Well. After settling in at the villa (both couples and rooms on the top floor), we drove down to Alba, found a place to park (our go-to parking lots at the train station), and started wandering around. On the piazza on Via Roma we found a place for a bite of lunch, Bar Savona (https://www.tripadvisor.com/Restaura..._Piedmont.html) - it was OK, but nothing special. Vendors had set up all around the piazza, there was a carousel, and after lunch we walked down a main pedestrian street (at least it’s pedestrian only during the truffle festival). Above the pedestrian street, there were flags everywhere, each one representing a different neighborhood or borgo of Alba and its environs - very colorful. As we walked down the street, we window-shopped. I stopped at one store that advertised over 60 varieties of grappa. We went inside, but it was so busy with other patrons I gave up - too bad, since I really enjoy grappa. I’m almost the only one I know who actually likes the stuff.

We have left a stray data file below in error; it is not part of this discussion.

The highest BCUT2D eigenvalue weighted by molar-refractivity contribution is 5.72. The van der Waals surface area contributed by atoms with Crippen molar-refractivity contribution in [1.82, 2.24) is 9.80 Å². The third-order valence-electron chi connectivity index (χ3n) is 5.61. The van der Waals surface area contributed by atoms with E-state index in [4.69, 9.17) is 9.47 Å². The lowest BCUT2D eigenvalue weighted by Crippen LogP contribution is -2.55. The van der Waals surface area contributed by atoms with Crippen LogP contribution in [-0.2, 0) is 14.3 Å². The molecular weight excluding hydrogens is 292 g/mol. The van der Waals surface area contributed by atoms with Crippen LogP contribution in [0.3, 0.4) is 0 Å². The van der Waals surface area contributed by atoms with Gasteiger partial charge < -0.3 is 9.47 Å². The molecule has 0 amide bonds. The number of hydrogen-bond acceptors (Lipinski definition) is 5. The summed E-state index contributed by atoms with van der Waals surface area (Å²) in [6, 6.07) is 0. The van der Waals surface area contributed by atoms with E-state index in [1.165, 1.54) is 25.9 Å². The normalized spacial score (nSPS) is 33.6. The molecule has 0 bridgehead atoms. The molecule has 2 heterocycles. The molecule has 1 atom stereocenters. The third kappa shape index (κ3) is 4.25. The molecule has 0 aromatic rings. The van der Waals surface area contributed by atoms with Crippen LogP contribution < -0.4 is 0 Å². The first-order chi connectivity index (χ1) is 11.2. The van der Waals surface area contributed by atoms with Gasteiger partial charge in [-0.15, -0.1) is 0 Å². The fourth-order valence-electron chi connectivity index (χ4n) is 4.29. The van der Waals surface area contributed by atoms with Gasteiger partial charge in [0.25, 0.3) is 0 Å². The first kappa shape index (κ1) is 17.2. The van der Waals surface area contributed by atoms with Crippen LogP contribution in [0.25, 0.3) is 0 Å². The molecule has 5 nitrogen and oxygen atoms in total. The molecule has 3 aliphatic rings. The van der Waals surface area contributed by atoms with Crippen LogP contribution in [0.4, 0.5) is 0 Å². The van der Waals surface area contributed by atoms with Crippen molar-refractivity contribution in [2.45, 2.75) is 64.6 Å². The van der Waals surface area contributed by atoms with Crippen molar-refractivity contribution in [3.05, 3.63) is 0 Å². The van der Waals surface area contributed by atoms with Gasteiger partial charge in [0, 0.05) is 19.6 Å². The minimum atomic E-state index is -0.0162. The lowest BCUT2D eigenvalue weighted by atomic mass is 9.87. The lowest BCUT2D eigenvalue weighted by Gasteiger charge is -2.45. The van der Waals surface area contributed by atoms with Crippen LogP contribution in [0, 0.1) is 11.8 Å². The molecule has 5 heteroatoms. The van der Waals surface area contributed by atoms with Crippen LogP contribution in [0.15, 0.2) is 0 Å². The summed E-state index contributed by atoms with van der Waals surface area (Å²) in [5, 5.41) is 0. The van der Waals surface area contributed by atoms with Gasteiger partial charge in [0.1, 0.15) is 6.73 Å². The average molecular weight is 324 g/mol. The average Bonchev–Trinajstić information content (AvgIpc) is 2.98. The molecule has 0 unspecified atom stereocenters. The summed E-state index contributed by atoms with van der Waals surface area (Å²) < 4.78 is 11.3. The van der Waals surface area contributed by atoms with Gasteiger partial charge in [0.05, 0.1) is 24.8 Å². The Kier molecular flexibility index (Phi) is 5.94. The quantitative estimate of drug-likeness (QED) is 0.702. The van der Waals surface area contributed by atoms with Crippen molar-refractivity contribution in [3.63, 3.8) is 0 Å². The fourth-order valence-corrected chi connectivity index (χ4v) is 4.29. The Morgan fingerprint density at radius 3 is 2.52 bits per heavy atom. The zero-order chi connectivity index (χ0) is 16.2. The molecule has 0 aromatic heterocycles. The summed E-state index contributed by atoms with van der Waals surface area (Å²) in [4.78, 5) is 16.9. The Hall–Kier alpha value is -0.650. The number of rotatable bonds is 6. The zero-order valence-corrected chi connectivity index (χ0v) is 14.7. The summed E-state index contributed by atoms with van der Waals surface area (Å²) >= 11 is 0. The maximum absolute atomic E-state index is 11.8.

At the end of the pedestrian street, we got to another piazza, this one hosting a vintage sports car rally. Corvettes, MGBs, Alfas, you name it. The next day, this same piazza hosted a major borgo flag tossing/band playing exhibition. After drooling over the fancy cars, we wandered back to the parking lot, got our car, and went to our B&B. One word of advice/knowledge regarding entry into/out of the villa grounds - the grounds are gated, and the electronic gate is VERY slow, so you need to pull off to the side of the road (a fairly well-traveled road) while the gate opens before trying to enter. We got used to it.